Canadian Property Rights Legal Services By Suzanne Atkinson

This article first appeared in the Ontario Beef Magazine and is reprinted with the kind permission of the author and the magazine.

The plan to create a legal services company, to serve as the “legal arm of the Ontario Landowners Association,” is going ahead as the organization pushes an agenda to “convert talk into action.”

Canadian Property Rights Legal Services will be run by OLA member Jeff Bogearts.

President Tom Black made the announcement at the annual meeting in October 2016in Lindsay, Ontario.

Bogarts said the last three leaders of the provincial Conservative party have admired the work of the OLA, but told him that the guys “need to lose the red suspenders and start wearing suits.”

Bogarts explained, that like national defense there are a variety of systems including court, politics and public opinion, in which to work.

“We need to have a concentrated effort in all these areas.”

So he said the OLA “needs you. Some of you need to step up and get elected at the municipal level. Some of you need to step up and get elected at provincial and federal.” He called for members to get on boards of directors “of people who want to run for office. So you can influence policy.

“We have to get more involved in that way to make a difference.”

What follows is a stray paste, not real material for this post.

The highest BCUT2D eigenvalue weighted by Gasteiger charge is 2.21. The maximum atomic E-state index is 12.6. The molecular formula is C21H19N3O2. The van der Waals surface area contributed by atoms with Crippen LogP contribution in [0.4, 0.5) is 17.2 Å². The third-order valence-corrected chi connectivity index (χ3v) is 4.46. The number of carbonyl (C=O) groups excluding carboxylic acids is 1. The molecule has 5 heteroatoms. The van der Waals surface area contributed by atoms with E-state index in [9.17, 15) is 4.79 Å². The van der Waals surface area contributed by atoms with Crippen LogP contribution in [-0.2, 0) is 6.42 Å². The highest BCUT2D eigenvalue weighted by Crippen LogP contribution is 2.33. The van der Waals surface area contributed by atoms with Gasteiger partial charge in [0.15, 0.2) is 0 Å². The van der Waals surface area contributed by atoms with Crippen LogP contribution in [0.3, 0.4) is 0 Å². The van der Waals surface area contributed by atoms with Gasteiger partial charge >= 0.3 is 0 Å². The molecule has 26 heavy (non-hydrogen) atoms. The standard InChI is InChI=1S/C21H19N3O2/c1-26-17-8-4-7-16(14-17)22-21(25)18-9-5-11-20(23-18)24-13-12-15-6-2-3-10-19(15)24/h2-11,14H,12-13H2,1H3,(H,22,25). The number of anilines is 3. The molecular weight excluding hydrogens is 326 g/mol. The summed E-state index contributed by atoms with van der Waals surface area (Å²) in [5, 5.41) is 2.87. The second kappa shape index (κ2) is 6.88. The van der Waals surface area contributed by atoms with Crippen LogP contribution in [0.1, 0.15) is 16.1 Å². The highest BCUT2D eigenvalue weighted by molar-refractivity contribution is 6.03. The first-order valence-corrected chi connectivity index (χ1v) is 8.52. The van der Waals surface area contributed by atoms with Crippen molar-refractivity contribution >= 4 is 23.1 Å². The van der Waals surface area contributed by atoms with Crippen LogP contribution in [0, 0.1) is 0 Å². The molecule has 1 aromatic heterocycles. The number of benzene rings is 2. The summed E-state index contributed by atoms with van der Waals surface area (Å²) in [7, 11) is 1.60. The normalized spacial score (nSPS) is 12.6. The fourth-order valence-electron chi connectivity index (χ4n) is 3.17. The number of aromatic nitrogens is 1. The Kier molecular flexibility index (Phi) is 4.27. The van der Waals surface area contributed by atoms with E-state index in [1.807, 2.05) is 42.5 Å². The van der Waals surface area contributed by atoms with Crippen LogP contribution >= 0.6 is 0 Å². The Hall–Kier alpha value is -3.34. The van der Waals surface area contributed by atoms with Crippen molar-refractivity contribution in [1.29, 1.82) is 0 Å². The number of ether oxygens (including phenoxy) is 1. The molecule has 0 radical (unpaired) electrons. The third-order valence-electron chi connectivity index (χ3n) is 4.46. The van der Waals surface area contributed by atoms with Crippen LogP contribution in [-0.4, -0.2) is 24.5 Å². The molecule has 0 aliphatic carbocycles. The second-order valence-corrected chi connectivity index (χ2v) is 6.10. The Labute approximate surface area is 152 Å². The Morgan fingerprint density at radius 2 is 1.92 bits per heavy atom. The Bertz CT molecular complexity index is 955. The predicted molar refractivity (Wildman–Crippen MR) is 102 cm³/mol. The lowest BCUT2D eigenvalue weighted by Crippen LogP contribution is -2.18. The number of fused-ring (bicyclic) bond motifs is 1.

“Sitting in this room is one thing,” Bogearts said, explaining that if members don’t convert that into action “we’re going nowhere.”

“Yes. We shut down highways. Yes we put hay bales in front of parliament buildings. Yes, we did all kinds of stuff. Now we have to do something more.”

The legal services business he said “is a starting point.” From there the OLA will get into the courts.” And from there move to other provinces.

“These rights and privileges belong to all of us across Canada,” Bogearts said, adding that the organization needs “to get the rest of the country involved. But it has to start somewhere.

“It starts here; starting today and that’s why we’re making the announcement.”

He asked for people to put money in to a legal defense and litigation fund which he hopes one day will earn tax receipts.
Bogearts said he would like to come back in two years to the association’s annual meeting to announce that the business was a professional corporation serving all of Canada with a staff of lawyers, paralegals and especially research people.

Currently though he said the business has five paralegals who have committed to being a part of this organization and who will take on “conservation authorities, bylaw enforcement; anything that challenges property rights.”

Bogearts added that the association will build on the work of OLA member Liz Marshall who has worked tirelessly almost since the organization’s inception to provide legal support for property rights cases.

“That will always be first and foremost in our go forward defence,” Bogearts said to a round of applause. Her work he said is worth “tens of thousands of dollars and for us not to use that in the court system does not make any sense.”

The business he said is going to take her research material and convert it into the type of evidence to be presented in court.
Bogearts said “we are going to be going out there looking for every resource we can get our hands on to fight for the rights that we already have! It’s not like we’re going out there to get something new. We’re not. We’re telling the government “we already have these rights. We want them back and we want you to get off our backs.”